Industrialized cities around the world feature derelict factories, mills, warehouses, and refineries. Once behemoth structures at the social and economic heart of industrialization, these buildings now lie in ruins... old industrial sites are invested with more than cultural meanings: they are the remnants left behind in the wake of deindustrialization. Despite their state of disuse, abandoned industrial sites remain connected with the urban fabric that surrounds them: with communities; with collective memory; and with people’s health, livelihoods, and stories.
-Alice Mah, Industrial Ruination, Community and Place: Landscapes of Urban Decline
Early morning fishermen sit on the river border that divides two countries. US left, Canada right.
Hydroelectric dams in each country. Canada left, US right.
Around the time of the 60’s, the city of Niagara Falls, the region surrounding it, and most of the Rust Belt began to experience economic freefall as industries began to leave. Affluent families had already begun moving into the suburbs leaving holes through the city. These regions were some of the first in America to experience the unseen consequences of globalization.
An Indian Casino looms over the empty lots that surround it. The story is that the casino bought the land in the surrounding areas to redevelop and attract more tourism and business. However, the city council doesn't allow for any development to occur for fear that it would change the hands of power for the community.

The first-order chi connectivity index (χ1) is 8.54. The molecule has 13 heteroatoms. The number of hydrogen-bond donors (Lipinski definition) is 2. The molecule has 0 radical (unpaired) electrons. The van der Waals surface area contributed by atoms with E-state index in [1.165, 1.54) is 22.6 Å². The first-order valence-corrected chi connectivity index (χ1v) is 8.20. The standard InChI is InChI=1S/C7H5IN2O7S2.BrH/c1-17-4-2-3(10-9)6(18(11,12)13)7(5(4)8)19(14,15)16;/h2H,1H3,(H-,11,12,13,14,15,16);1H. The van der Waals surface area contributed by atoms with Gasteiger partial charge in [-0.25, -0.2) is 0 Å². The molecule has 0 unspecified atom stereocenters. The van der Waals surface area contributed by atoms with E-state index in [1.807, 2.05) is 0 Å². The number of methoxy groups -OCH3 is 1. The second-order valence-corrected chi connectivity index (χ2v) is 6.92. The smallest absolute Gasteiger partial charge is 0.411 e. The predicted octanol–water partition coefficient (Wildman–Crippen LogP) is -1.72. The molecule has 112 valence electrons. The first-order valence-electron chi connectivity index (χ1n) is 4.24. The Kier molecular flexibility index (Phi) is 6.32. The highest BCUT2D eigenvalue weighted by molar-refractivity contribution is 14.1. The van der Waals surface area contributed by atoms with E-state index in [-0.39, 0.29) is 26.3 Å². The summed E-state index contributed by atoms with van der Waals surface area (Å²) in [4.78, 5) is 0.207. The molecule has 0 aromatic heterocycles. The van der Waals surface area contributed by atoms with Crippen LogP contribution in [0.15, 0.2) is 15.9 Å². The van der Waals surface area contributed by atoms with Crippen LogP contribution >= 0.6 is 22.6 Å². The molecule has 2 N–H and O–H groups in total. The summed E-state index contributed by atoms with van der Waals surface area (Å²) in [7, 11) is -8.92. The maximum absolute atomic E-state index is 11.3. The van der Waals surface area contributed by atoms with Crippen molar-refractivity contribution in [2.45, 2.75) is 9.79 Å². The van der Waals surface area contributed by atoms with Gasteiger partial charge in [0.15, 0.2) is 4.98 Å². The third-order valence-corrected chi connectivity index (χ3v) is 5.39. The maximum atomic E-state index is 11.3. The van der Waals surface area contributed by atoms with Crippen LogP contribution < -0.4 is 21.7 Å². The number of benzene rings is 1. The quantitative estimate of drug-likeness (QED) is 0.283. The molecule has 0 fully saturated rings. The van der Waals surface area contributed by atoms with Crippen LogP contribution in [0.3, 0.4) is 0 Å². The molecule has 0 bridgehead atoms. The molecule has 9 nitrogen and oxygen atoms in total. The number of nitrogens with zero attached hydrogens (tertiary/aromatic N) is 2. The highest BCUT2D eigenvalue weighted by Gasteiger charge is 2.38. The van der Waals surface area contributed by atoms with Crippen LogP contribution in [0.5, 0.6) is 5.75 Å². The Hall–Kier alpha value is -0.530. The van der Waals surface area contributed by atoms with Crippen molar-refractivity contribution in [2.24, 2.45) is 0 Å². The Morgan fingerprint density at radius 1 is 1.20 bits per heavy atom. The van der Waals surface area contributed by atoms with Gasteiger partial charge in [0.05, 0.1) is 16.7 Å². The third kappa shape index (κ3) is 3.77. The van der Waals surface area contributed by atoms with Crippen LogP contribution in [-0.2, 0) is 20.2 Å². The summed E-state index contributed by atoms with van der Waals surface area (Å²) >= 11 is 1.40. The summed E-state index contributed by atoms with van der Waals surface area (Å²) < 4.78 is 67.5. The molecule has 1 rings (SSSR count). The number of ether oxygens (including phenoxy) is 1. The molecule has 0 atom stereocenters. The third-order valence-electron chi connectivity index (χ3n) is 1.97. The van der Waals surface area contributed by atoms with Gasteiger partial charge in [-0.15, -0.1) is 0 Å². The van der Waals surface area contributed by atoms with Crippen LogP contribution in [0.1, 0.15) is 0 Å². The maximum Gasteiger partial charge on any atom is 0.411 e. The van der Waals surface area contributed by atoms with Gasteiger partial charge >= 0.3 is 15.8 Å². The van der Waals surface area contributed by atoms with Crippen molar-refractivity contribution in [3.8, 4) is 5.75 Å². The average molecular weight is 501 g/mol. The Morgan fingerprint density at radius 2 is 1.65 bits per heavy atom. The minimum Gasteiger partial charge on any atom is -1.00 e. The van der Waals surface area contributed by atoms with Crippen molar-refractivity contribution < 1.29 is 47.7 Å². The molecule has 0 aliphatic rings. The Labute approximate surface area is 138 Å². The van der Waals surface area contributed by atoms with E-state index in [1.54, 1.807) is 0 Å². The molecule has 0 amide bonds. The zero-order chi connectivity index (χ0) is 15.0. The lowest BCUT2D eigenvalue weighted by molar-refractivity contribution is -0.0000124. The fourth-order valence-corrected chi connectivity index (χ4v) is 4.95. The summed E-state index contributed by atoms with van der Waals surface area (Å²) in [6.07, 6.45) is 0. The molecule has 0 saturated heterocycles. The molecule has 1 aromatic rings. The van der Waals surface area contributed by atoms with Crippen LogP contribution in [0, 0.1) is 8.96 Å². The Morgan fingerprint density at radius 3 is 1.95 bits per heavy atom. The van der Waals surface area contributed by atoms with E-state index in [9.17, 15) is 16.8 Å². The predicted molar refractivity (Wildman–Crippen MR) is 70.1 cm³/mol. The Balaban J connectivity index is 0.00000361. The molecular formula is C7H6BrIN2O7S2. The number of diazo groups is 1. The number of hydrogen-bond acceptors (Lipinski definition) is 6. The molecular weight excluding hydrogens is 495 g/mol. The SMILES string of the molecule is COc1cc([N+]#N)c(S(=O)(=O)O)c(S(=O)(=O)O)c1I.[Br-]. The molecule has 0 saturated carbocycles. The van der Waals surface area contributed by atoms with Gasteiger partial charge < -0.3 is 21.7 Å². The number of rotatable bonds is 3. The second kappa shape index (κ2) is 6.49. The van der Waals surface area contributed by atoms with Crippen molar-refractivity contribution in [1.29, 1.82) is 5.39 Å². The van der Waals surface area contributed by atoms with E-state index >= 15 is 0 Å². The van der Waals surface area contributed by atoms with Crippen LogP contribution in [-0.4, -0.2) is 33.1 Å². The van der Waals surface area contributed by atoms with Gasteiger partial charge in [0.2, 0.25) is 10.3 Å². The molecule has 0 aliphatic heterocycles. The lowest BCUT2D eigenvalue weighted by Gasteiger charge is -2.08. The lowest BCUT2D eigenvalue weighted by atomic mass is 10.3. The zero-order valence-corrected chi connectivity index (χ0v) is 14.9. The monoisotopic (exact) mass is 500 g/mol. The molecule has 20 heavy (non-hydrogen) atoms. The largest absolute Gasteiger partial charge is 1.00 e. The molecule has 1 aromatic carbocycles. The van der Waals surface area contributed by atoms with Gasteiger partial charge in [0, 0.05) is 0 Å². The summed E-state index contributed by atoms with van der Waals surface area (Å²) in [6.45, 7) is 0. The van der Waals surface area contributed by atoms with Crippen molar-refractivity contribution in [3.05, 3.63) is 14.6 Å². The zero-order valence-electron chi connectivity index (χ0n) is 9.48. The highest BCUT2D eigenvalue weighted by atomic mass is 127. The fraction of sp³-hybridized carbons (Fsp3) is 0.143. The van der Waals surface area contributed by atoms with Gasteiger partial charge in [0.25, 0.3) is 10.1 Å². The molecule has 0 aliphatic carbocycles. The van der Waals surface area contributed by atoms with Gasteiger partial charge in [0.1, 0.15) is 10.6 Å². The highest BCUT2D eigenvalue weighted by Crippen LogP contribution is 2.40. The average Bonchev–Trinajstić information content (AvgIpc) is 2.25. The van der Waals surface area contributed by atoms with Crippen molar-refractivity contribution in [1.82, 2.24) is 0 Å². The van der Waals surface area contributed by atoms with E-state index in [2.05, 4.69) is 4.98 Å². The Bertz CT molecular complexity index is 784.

A car parked on a trailer next to an empty pool in a neglected motel.
Remnants of a different time litter the parking lot of this abandoned motel.
The grave of a man
"We remember the bomb going off; we remember the Love Canal; we remember the plants closing; we remember our parents being out of work; that’s what people remember. They remember all the fallout of the plants closing, the fallout from Love Canal."
- Interview w/ anonymous resident collected by Alice Mah
One of the many large-scale industrial parks in and near Niagara.
Niagara Falls, NY
In the mid-1970's the Love Canal neighborhood became the site of international attention when 21,000 tons of chemical waste began to leak underneath a new housing development and two schools.
"Everywhere the air had a faint, choking smell. Children returned from play with burns on their hands and faces."
"I visited the canal area at that time. Corroding waste-disposal drums could be seen breaking up through the grounds of backyards."
"Trees and gardens were turning black and dying. Puddles of noxious substances were pointed out to me by the residents. Some of these puddles were in their yards, some were in their basements, others yet were on the school grounds."
-Eckhardt C. Beck,
EPA Administrator for Region 2, 1977 – 1979
"Love Canal will be long remembered as a national symbol of failure to exercise a sense of concern for future generations."